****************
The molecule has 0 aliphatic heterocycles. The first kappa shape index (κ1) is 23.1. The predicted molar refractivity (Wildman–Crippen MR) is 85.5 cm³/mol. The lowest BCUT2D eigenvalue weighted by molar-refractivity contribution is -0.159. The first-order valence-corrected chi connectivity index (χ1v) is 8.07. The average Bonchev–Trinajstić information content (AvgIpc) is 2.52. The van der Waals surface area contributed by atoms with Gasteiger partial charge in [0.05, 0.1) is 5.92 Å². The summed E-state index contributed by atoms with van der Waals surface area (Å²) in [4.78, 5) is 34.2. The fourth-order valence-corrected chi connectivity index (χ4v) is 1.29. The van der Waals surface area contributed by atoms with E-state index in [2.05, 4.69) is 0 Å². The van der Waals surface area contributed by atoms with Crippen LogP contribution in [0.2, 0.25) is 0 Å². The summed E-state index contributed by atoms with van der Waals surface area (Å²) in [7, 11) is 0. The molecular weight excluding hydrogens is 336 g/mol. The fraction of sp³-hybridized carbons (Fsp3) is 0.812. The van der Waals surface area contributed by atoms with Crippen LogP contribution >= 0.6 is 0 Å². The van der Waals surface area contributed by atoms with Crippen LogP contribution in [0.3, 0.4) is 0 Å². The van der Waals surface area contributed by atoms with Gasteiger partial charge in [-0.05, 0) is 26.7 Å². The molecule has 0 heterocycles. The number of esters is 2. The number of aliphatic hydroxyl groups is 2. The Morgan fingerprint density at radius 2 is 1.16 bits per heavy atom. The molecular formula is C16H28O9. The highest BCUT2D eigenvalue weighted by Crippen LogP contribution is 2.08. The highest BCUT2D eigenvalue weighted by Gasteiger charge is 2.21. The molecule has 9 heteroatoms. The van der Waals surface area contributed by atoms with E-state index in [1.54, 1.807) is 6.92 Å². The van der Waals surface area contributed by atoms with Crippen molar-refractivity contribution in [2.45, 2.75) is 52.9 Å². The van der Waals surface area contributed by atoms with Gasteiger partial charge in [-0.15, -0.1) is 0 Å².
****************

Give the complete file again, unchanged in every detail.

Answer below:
The molecule has 0 aliphatic heterocycles. The first kappa shape index (κ1) is 23.1. The predicted molar refractivity (Wildman–Crippen MR) is 85.5 cm³/mol. The lowest BCUT2D eigenvalue weighted by molar-refractivity contribution is -0.159. The first-order valence-corrected chi connectivity index (χ1v) is 8.07. The average Bonchev–Trinajstić information content (AvgIpc) is 2.52. The van der Waals surface area contributed by atoms with Gasteiger partial charge in [0.05, 0.1) is 5.92 Å². The summed E-state index contributed by atoms with van der Waals surface area (Å²) in [4.78, 5) is 34.2. The fourth-order valence-corrected chi connectivity index (χ4v) is 1.29. The van der Waals surface area contributed by atoms with E-state index in [2.05, 4.69) is 0 Å². The van der Waals surface area contributed by atoms with Crippen LogP contribution in [0.2, 0.25) is 0 Å². The summed E-state index contributed by atoms with van der Waals surface area (Å²) in [7, 11) is 0. The molecular weight excluding hydrogens is 336 g/mol. The fraction of sp³-hybridized carbons (Fsp3) is 0.812. The van der Waals surface area contributed by atoms with Crippen LogP contribution >= 0.6 is 0 Å². The van der Waals surface area contributed by atoms with Crippen LogP contribution in [0.3, 0.4) is 0 Å². The van der Waals surface area contributed by atoms with Gasteiger partial charge in [-0.05, 0) is 26.7 Å². The molecule has 0 heterocycles. The number of esters is 2. The number of aliphatic hydroxyl groups is 2. The Morgan fingerprint density at radius 2 is 1.16 bits per heavy atom. The molecular formula is C16H28O9. The highest BCUT2D eigenvalue weighted by Crippen LogP contribution is 2.08. The highest BCUT2D eigenvalue weighted by Gasteiger charge is 2.21. The molecule has 9 heteroatoms. The van der Waals surface area contributed by atoms with E-state index in [1.54, 1.807) is 6.92 Å². The van der Waals surface area contributed by atoms with Crippen molar-refractivity contribution in [2.45, 2.75) is 52.9 Å². The van der Waals surface area contributed by atoms with Gasteiger partial charge in [-0.15, -0.1) is 0 Å².